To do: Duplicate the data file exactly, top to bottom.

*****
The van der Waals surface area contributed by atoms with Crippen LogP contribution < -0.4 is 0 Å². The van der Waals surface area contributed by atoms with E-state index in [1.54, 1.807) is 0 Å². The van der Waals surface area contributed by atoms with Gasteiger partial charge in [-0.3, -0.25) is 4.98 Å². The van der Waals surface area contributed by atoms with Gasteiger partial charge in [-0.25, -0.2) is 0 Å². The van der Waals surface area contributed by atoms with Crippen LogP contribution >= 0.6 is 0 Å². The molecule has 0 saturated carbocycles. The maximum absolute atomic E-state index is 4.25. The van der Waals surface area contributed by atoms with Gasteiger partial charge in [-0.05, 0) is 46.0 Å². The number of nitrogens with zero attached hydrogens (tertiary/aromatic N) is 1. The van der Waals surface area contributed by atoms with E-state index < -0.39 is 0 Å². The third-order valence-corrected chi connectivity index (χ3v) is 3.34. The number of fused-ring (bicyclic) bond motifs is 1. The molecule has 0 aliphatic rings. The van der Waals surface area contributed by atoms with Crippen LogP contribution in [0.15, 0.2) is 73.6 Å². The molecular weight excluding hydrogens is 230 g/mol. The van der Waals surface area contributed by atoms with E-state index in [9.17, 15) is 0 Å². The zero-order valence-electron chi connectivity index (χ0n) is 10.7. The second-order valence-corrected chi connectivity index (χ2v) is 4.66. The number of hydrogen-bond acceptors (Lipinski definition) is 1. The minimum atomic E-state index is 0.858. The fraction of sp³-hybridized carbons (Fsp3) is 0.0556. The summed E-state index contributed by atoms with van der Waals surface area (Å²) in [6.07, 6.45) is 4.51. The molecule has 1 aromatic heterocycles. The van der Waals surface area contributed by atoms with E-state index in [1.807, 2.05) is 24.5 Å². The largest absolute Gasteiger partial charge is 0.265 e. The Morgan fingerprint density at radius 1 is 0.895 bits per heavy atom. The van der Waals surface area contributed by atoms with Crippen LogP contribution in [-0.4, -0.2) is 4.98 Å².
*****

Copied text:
The van der Waals surface area contributed by atoms with Crippen LogP contribution < -0.4 is 0 Å². The van der Waals surface area contributed by atoms with E-state index in [1.54, 1.807) is 0 Å². The van der Waals surface area contributed by atoms with Gasteiger partial charge in [-0.3, -0.25) is 4.98 Å². The van der Waals surface area contributed by atoms with Gasteiger partial charge in [-0.25, -0.2) is 0 Å². The van der Waals surface area contributed by atoms with Crippen LogP contribution >= 0.6 is 0 Å². The molecule has 0 saturated carbocycles. The maximum absolute atomic E-state index is 4.25. The van der Waals surface area contributed by atoms with Gasteiger partial charge in [-0.05, 0) is 46.0 Å². The number of nitrogens with zero attached hydrogens (tertiary/aromatic N) is 1. The van der Waals surface area contributed by atoms with E-state index < -0.39 is 0 Å². The third-order valence-corrected chi connectivity index (χ3v) is 3.34. The number of fused-ring (bicyclic) bond motifs is 1. The molecule has 0 aliphatic rings. The van der Waals surface area contributed by atoms with Crippen LogP contribution in [0.15, 0.2) is 73.6 Å². The molecular weight excluding hydrogens is 230 g/mol. The van der Waals surface area contributed by atoms with E-state index in [9.17, 15) is 0 Å². The zero-order valence-electron chi connectivity index (χ0n) is 10.7. The second-order valence-corrected chi connectivity index (χ2v) is 4.66. The number of hydrogen-bond acceptors (Lipinski definition) is 1. The minimum atomic E-state index is 0.858. The fraction of sp³-hybridized carbons (Fsp3) is 0.0556. The summed E-state index contributed by atoms with van der Waals surface area (Å²) in [6.07, 6.45) is 4.51. The molecule has 1 aromatic heterocycles. The van der Waals surface area contributed by atoms with E-state index in [1.807, 2.05) is 24.5 Å². The largest absolute Gasteiger partial charge is 0.265 e. The Morgan fingerprint density at radius 1 is 0.895 bits per heavy atom. The van der Waals surface area contributed by atoms with Crippen LogP contribution in [-0.4, -0.2) is 4.98 Å².